With the literature at my disposal, I was under the impression that this was a very unusual case in respect to the interval of time between the injury and the laparotomy. In von Bergmann's surgery, vol. v, a case of Roses is recorded in which the patient was operated on 48 hours after the injury, and this is considered as probably the longest interval of time on record followed by a successful outcome. Quick,1 however, reported an extraordinary case of 254 hours' interval. In this case the patient was able to void some urine, and the rupture "admitted the thumb rather tightly." The same article mentions Blumer's patient, operated on on the sixth day, and Alexander's case with 90 hours' interval. While the above reported cases render mine not unique, there is enough of interest to make it worth reporting.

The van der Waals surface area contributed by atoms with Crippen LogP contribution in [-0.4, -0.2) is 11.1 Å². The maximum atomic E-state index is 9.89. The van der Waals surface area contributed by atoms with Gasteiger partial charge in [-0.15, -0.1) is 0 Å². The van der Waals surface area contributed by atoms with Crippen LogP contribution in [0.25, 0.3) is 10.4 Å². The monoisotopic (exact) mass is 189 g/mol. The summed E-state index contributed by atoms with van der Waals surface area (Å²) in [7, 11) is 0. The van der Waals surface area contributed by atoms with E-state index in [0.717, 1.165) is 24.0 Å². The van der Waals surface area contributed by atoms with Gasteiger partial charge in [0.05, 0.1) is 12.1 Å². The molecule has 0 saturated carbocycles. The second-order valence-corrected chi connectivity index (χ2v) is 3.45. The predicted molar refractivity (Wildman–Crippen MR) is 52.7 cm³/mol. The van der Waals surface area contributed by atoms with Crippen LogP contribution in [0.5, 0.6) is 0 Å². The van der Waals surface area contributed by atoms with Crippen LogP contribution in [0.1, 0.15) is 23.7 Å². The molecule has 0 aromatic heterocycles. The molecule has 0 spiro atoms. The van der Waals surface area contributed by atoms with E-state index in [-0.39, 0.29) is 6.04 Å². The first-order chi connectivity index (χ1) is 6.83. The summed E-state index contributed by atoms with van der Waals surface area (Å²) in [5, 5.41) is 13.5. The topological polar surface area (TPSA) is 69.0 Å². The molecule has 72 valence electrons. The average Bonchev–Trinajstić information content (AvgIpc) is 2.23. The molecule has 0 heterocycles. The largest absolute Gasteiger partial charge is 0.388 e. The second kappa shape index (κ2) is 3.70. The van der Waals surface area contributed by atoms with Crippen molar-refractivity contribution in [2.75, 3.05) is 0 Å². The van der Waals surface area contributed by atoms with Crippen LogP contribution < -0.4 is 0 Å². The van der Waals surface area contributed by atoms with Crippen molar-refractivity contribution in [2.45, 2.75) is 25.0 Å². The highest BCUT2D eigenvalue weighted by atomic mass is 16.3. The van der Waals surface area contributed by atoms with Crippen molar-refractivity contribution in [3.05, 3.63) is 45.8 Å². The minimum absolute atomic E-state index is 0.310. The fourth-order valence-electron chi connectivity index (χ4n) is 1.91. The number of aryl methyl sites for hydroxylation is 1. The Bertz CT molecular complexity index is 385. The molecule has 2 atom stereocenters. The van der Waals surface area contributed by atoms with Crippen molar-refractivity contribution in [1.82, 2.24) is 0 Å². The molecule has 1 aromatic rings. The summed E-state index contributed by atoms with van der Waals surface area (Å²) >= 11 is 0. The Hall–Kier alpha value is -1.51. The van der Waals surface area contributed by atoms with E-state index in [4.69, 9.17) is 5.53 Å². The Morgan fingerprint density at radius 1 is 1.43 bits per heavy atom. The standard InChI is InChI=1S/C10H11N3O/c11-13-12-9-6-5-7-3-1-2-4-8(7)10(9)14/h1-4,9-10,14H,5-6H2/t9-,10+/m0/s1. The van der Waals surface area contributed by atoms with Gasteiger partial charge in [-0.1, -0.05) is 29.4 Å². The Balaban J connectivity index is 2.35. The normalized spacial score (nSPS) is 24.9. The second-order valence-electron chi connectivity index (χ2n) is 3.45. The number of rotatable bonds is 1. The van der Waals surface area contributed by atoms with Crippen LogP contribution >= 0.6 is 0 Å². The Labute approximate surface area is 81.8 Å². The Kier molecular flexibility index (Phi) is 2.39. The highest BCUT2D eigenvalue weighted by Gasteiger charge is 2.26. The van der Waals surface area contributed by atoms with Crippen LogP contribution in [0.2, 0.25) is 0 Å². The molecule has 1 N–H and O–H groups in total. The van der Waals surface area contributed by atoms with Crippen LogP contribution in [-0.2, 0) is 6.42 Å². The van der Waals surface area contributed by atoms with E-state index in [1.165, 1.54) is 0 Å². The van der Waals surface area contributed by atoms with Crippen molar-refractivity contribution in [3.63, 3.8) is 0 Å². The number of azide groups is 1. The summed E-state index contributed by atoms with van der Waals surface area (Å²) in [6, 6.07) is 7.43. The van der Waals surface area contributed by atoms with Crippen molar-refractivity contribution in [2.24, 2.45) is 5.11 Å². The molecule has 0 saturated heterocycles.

—The patient, a native
JUDD JR. RUPTURE OF THE URINARY BLADDER OPERATED ON SEVENTY-SEVEN HOURS AFTER INJURY. JAMA. 1910;LIV(15):1207. doi:10.1001/jama.1910.92550410001001n
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